Here in North Carolina at least in our particular area Dogbane stick out like a sore thumb. I think that is a good thing though. Most bands here seem to have a hardcore slant to them and vocalists that you can’t understand. We are certainly coming from a more traditional standpoint. Call us “old school” if you will, but a band needs melody, good song writing, and a vocalist that makes some kind of sense. There are some better-known doom oriented/slanted bands in the state, but they are certainly less traditional than Dogbane.
In regards to Jeff and “Steelwolf,” he did provide vocals in an early demo of theirs and was a member, but he is no longer in the band. All members of Dogbane have been involved in the scene for many years with various other bands. Speaking strictly for myself, “classic doom head” describes me perfectly. I’m still into Trouble and Candlemass. I think “Psalms of the Dead” was one of the best releases of 2012.
“Residual Alcatraz” begins with two up tempo, rocking, big-riff songs, “Ride the Serpent” and “Born to Die.” So, how are you getting that classic guitar sound, the bigness of it, of the Iommi School and fountain of inspiration, to sound so good and organic? Are your recording techniques different? Is it the methods?
There is no doubt that the “Iommi” influence is present. If one plays heavy metal guitar, how could it not be? Dogbane gets the classic guitar sound the very same way other bands have gotten it before us; Gibsons and Marshalls. As a band we do feel most new recordings sound too mechanical and sterile, and we have made a conscious decision to seek a more organic sound.
One will never discover pro-tooling, triggers etc. on a Dogbane album… that just isn’t us. A big portion of the credit must go to our engineer Kevin Davis, who just so happens to be our bass player. He makes sure we keep that big warm sound we all want. I’m not sure if our recording techniques/methods are any different from anyone else’s, perhaps it is the recording equipment: it’s all vintage.
I notice that you seem to care very little about image, gimmicks and other such marketing clichés. Does this come from having been around the block and observing the folly of aspiring musicians selling their souls to the devil just to “make it”? Do you figure, whatever happens, that you are ok having day jobs and playing music for fun, to be a cult band?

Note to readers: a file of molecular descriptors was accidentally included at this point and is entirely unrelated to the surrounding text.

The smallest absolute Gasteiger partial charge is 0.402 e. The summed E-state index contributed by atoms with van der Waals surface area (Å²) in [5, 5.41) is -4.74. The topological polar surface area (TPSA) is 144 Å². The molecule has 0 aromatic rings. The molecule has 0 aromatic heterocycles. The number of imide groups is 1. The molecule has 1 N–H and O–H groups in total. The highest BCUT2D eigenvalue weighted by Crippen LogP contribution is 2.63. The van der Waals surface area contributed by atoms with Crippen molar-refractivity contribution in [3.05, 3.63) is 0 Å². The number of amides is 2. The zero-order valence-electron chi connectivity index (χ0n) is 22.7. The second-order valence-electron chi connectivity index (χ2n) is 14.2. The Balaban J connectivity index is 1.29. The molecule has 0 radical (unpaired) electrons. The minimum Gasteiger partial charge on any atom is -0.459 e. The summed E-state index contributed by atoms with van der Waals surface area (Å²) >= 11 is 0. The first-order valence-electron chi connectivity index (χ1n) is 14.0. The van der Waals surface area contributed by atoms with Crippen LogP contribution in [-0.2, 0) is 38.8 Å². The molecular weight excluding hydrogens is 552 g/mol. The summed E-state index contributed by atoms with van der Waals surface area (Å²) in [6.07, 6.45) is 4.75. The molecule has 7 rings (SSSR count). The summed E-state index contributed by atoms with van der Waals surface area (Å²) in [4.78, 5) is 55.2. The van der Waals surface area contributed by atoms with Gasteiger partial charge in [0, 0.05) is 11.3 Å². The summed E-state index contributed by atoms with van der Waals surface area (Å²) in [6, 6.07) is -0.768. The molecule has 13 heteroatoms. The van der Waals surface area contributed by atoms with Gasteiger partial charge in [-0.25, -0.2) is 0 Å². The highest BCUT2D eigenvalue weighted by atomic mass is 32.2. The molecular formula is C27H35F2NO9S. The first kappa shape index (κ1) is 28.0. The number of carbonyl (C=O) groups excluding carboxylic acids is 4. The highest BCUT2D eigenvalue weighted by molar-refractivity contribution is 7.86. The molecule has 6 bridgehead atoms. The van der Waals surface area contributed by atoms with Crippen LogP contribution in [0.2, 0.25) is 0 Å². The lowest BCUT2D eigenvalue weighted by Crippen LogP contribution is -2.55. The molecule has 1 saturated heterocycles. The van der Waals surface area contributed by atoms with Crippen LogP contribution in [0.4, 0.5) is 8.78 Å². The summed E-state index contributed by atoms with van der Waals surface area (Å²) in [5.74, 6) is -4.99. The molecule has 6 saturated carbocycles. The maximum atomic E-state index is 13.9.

I think it just comes from being real. Dogbane is made up of a group of guys who are in their early to mid-forties. If we show up in skinny jeans and dyed hair the jig is up. We are not into being something we are not. We play the type of music we grew up listening to, the type of music we love. I think it is very obvious that we are not hipsters jumping on the retro metal bandwagon. We come from an honest place and I think it shows. I also feel this honesty resonates with people.
We are too old to care about trends or what is hot at the moment. We feel like we don’t have anything to prove to anyone and even if no one was listening to us we would still be rehearsing on Sunday afternoons because music is what we do. Honestly, every musician wants their band to do well, and in that sense we are no different from anyone else. What separates Dogbane from other bands is that we see things for what they are and we have no illusions of grandeur. We travelled those paths a long time ago.
What is the importance of age and wisdom in the world of the music business? Do you think that it is not a coincidence that it is young people, with their hopes and illusions of “making it” that get victimized by the veterans/sharks in the business, and their promises of “you can go far if you stick with me, kid”? Have you gone through some of these experiences?